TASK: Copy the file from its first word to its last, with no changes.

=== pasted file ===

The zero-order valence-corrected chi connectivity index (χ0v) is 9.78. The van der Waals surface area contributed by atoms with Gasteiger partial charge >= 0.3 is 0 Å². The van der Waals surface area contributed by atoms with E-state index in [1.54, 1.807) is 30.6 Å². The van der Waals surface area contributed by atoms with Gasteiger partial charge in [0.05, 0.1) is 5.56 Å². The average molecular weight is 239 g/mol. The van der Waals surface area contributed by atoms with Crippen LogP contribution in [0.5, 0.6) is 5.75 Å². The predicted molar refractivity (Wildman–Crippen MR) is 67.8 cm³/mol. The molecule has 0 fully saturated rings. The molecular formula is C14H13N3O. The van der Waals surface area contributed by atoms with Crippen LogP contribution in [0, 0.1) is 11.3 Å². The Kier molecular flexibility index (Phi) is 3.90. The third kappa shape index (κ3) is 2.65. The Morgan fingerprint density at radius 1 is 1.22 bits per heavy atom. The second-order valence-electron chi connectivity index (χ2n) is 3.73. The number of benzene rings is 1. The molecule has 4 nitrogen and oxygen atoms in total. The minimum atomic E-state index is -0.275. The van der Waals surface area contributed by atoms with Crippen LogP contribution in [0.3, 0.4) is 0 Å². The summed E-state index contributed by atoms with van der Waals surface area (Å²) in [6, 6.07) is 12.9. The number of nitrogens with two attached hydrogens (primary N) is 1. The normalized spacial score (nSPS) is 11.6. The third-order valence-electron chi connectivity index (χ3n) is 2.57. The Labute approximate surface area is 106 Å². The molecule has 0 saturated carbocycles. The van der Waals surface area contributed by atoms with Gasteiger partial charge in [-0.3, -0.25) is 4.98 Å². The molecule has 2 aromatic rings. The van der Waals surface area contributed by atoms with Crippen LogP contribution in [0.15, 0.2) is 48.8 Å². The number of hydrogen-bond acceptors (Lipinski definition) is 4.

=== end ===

The zero-order valence-corrected chi connectivity index (χ0v) is 9.78. The van der Waals surface area contributed by atoms with Gasteiger partial charge >= 0.3 is 0 Å². The van der Waals surface area contributed by atoms with E-state index in [1.54, 1.807) is 30.6 Å². The van der Waals surface area contributed by atoms with Gasteiger partial charge in [0.05, 0.1) is 5.56 Å². The average molecular weight is 239 g/mol. The van der Waals surface area contributed by atoms with Crippen LogP contribution in [0.5, 0.6) is 5.75 Å². The predicted molar refractivity (Wildman–Crippen MR) is 67.8 cm³/mol. The molecule has 0 fully saturated rings. The molecular formula is C14H13N3O. The van der Waals surface area contributed by atoms with Crippen LogP contribution in [0, 0.1) is 11.3 Å². The Kier molecular flexibility index (Phi) is 3.90. The third kappa shape index (κ3) is 2.65. The Morgan fingerprint density at radius 1 is 1.22 bits per heavy atom. The second-order valence-electron chi connectivity index (χ2n) is 3.73. The number of benzene rings is 1. The molecule has 4 nitrogen and oxygen atoms in total. The minimum atomic E-state index is -0.275. The van der Waals surface area contributed by atoms with Crippen LogP contribution in [0.3, 0.4) is 0 Å². The summed E-state index contributed by atoms with van der Waals surface area (Å²) in [6, 6.07) is 12.9. The number of nitrogens with two attached hydrogens (primary N) is 1. The normalized spacial score (nSPS) is 11.6. The third-order valence-electron chi connectivity index (χ3n) is 2.57. The Labute approximate surface area is 106 Å². The molecule has 0 saturated carbocycles. The van der Waals surface area contributed by atoms with Gasteiger partial charge in [-0.3, -0.25) is 4.98 Å². The molecule has 2 aromatic rings. The van der Waals surface area contributed by atoms with Crippen LogP contribution in [0.15, 0.2) is 48.8 Å². The number of hydrogen-bond acceptors (Lipinski definition) is 4.